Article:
Dr. Dog sound like The Beatles. Or wait, no, they sound more like The Beach Boys. No, no, they sound exactly like The Band. That’s it, they sound like The Band. Wait no, that’s not it, now I’m hearing Gram Parsons. Now Pink Floyd? PINK FLOYD? You guys sound like Pink Floyd right now! What the hell?! Goddammit Dr. Dog, who do you sound like? I know it’s someone. You guys sound exactly like somebody, and someday I will figure it out.
In the meantime, I’m going to enjoy the hell out of what you guys do because, when it comes down to it, it’s not who you sound like but what you sound like, and what you guys sound like is pure, feel-good, warm and fuzzy 60s rock.
Dr. Dog make the type of music that is so damn groovy you start to involuntarily squint your eyes, smile, and bob your head, wishing that somehow you could feel like this more often, but all the while grateful to have felt like this at all. Basically, Dr. Dog’s music makes you look and feel like that rare type of pothead who actually knows how to enjoy being stoned.
This stony 60s sound has permeated every Dr. Dog album from their first full-length, 2005’s Easy Beat, to their most expansive record—and my favorite of theirs—2008’s Fate. With Fate, Dr. Dog showed that, not only could they produce music with crunchy hooks and soulful vocals, they could also make songs with ambitious tempo and mood changes in the same league as a band like Built to Spill. Well, almost in the same league.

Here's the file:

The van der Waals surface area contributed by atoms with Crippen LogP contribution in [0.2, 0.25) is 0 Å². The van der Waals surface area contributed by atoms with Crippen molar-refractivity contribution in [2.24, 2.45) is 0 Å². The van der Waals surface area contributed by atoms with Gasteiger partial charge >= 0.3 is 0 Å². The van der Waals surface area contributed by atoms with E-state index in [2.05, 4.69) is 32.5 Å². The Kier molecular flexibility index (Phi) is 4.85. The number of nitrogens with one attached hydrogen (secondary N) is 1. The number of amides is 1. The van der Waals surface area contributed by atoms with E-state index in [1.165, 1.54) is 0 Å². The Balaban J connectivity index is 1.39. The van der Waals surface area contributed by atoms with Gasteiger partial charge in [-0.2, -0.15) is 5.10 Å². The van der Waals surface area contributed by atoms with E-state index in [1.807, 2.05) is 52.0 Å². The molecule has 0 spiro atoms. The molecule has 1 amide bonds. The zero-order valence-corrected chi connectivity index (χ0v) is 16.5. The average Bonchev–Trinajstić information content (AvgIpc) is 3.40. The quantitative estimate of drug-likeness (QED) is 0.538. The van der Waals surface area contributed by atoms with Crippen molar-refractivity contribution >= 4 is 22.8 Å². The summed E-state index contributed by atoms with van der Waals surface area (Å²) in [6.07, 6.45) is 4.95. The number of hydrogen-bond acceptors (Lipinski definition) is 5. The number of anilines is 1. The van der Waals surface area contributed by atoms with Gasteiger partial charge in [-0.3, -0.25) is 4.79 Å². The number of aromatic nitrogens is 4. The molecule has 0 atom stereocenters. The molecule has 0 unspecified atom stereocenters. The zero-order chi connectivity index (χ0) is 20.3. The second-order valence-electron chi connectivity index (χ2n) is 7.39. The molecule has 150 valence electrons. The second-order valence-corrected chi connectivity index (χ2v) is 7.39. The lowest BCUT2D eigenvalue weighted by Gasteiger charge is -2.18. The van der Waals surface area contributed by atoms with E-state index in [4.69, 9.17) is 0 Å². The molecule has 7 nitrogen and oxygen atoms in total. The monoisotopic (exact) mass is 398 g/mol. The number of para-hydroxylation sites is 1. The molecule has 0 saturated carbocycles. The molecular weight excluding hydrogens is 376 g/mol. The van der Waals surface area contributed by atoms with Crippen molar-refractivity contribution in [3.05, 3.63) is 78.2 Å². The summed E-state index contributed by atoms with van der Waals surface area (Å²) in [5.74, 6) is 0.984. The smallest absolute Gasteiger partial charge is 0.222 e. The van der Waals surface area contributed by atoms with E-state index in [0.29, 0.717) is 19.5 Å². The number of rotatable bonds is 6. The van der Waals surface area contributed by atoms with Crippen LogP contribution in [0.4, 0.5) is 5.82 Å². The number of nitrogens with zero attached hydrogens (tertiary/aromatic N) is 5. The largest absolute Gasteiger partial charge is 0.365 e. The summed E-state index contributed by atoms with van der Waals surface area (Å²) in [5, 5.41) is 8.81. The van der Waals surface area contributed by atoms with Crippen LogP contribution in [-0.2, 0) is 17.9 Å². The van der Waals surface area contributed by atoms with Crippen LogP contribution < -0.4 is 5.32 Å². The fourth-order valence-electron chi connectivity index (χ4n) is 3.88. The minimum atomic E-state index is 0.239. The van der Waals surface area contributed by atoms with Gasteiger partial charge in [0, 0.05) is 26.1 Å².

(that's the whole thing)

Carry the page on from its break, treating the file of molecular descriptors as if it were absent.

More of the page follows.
Dr. Dog’s newest effort, Shame, Shame, is less of a psychedelic journey with twists and turns and more of a soulful meditation on optimism and rustic goodness. In other words, it’s more of the same in the best of ways.
This comfortable and happy vibe is embodied perfectly with the song “Jackie Wants a Black Eye.” The track starts out with a church choir belting out melodies of “oohs” and “aahs” against hand claps and sunny piano chords. This song might be the most joyous noise Dr. Dog has ever produced, but with lyrics like “We’ve been hurting so long that pleasure is our pain,” and “We’re all in this together now, because we all fall apart,” that joy comes with a melancholic message: no matter how joyous a mindset you can attain, sadness and dysfunction are never far behind.
Dr. Dog may acknowledge sadness and dysfunction, but they don’t wallow in it. The songs on Shame, Shame—much like the songs on their previous albums—will continue to provide catharsis for me and like-minded listeners. So, if you see someone in the park with headphones on, bobbing their head with squinty eyes and a goofy smile, they might not be high on the devil’s weed but instead high on the fantastic music Dr. Dog make.
But chances are they’re high on both.